I admit, I’m not that much of a birder. I spent many years studiously ignoring the connections among names, songs, and plumages. Even during the years when being a naturalist was my primary job, I always had friends and colleagues who knew birds much better than I. I pointed out flashes of movement or notes of sound and relied on friends to identify them to family or species. I complained that birding was too nerdy and too specialized. I was a big-picture naturalist–I cared about forests and their trees. What I really meant, however, was that birding was hard. I didn’t want to put forth the effort.
Two years ago, that changed. I began not only distinguishing among songs in the summer forest, but actually wondering to which bird they belonged. I started to look up birds in identification books and the Cornell Lab of Ornithology. I started asking friends questions and actually committing their answers to memory. I just returned from a tropical vacation with more pictures of birds than beaches, and I watched a flock of foraging White Ibises considerably longer than the mama alligator and babies across the road. What happened, and how can you make the same transition into the intimidating world of birding?
Step 1: Get Over Yourself
Most of my original objections to becoming a birder were based in pride. My friends had years more experience than I, and some were even avian professionals in former lives. What if I didn’t learn new birds as fast as they did or got an “easy” bird wrong? As soon as I admitted I would make mistakes, didn’t know much of anything, and made myself willing to learn, our outings became a lot more fun.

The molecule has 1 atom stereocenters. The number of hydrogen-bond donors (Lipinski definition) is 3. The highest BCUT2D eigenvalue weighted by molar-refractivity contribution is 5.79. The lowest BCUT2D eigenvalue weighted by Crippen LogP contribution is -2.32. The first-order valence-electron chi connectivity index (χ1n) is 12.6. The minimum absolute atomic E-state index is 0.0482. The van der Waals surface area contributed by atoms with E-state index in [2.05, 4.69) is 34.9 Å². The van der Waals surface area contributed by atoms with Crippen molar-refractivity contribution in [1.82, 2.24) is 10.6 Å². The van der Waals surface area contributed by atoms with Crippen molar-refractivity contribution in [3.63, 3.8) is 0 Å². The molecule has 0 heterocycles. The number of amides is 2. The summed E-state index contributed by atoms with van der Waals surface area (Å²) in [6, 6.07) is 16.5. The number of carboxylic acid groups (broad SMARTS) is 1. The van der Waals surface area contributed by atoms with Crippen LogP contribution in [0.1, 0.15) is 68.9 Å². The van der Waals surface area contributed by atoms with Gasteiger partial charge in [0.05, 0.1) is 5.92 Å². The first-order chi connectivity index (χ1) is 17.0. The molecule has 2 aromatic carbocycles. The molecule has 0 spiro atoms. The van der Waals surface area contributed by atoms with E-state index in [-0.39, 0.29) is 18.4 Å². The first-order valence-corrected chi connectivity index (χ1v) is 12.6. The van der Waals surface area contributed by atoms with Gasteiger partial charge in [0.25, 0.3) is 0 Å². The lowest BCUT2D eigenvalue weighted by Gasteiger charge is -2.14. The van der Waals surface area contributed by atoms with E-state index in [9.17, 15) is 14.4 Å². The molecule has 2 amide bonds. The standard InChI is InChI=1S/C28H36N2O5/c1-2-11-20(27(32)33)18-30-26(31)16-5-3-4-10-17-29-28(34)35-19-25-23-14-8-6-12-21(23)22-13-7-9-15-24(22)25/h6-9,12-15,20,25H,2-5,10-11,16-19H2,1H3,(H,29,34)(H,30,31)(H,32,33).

Step 2: Have Fun
Instead of jumping right into birding as a life calling, consider taking it up as a diversion on other planned outings. Any walk, hike, canoe, or fishing outing can become a birding outing if you keep your eyes and ears open. Even driving can be a birding adventure–as long as you do it safely. Rural highways in the Mid-Atlantic can some of the best places to see Red-tailed Hawks at certain times of the year.
Step 3: Identify Patterns
Before you get caught up in the green-breasted or blue-breasted identification black hole, consider just looking and listening for patterns. Do you notice 3 or 5 distinct bird songs when you take the dog for a walk? What does the first bird you hear every morning sound like? Are a robin’s or sparrow’s eyes larger? I was shocked by how much I already knew when my expert birding friends started walking me through the patterns they use to identify bird families.
Step 4: Take Your Time
Birding is a lifetime pursuit; the blue-haired grannies getting off the world-wide birding tour buses will tell you just that. Accept that you won’t become an expert in your town’s birds, let alone your state’s birds, in a single season. If you take your time, however, and commit to learning a bird or two at a time, you can make progress. Once you get a hang for what to look and listen for, you’ll get even quicker.
Step 5: Laugh at Yourself
Birders are a quirky lot. They (we?) use their own terminology, have their own habits, and dress in ways that are ultimately practical if not fashionable. Here’s a crash course in birding culture.